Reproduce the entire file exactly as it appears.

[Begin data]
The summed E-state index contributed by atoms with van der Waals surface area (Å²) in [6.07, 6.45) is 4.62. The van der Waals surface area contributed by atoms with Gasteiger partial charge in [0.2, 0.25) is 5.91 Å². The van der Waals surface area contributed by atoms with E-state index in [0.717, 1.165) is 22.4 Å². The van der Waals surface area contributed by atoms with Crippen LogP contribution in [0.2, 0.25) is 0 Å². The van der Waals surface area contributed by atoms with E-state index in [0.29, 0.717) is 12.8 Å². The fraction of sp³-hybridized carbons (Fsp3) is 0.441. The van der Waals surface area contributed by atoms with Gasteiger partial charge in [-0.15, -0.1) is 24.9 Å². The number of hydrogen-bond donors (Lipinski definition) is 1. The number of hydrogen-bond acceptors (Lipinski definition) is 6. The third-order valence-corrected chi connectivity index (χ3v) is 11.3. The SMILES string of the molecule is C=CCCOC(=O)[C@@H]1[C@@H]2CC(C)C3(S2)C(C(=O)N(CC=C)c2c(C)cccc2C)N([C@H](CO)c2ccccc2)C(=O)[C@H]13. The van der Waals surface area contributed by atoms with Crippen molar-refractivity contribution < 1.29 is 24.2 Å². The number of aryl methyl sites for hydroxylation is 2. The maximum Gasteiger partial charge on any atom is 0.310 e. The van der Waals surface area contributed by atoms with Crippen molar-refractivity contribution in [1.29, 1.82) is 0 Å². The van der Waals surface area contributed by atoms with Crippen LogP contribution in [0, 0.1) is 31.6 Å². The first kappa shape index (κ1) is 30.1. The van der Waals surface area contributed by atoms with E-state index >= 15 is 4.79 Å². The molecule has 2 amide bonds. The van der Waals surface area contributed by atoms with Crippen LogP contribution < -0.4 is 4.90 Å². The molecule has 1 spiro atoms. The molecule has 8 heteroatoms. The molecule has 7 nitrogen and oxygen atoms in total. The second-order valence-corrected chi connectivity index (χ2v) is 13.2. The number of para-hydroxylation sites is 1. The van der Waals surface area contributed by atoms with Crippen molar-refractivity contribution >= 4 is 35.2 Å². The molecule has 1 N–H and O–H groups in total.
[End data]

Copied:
The summed E-state index contributed by atoms with van der Waals surface area (Å²) in [6.07, 6.45) is 4.62. The van der Waals surface area contributed by atoms with Gasteiger partial charge in [0.2, 0.25) is 5.91 Å². The van der Waals surface area contributed by atoms with E-state index in [0.717, 1.165) is 22.4 Å². The van der Waals surface area contributed by atoms with Crippen LogP contribution in [0.2, 0.25) is 0 Å². The van der Waals surface area contributed by atoms with E-state index in [0.29, 0.717) is 12.8 Å². The fraction of sp³-hybridized carbons (Fsp3) is 0.441. The van der Waals surface area contributed by atoms with Gasteiger partial charge in [-0.15, -0.1) is 24.9 Å². The number of hydrogen-bond donors (Lipinski definition) is 1. The number of hydrogen-bond acceptors (Lipinski definition) is 6. The third-order valence-corrected chi connectivity index (χ3v) is 11.3. The SMILES string of the molecule is C=CCCOC(=O)[C@@H]1[C@@H]2CC(C)C3(S2)C(C(=O)N(CC=C)c2c(C)cccc2C)N([C@H](CO)c2ccccc2)C(=O)[C@H]13. The van der Waals surface area contributed by atoms with Crippen molar-refractivity contribution < 1.29 is 24.2 Å². The number of aryl methyl sites for hydroxylation is 2. The maximum Gasteiger partial charge on any atom is 0.310 e. The van der Waals surface area contributed by atoms with Crippen molar-refractivity contribution in [1.29, 1.82) is 0 Å². The van der Waals surface area contributed by atoms with Crippen LogP contribution in [0, 0.1) is 31.6 Å². The first kappa shape index (κ1) is 30.1. The van der Waals surface area contributed by atoms with E-state index >= 15 is 4.79 Å². The molecule has 2 amide bonds. The van der Waals surface area contributed by atoms with Crippen LogP contribution < -0.4 is 4.90 Å². The molecule has 1 spiro atoms. The molecule has 8 heteroatoms. The molecule has 7 nitrogen and oxygen atoms in total. The second-order valence-corrected chi connectivity index (χ2v) is 13.2. The number of para-hydroxylation sites is 1. The van der Waals surface area contributed by atoms with Crippen molar-refractivity contribution >= 4 is 35.2 Å². The molecule has 1 N–H and O–H groups in total.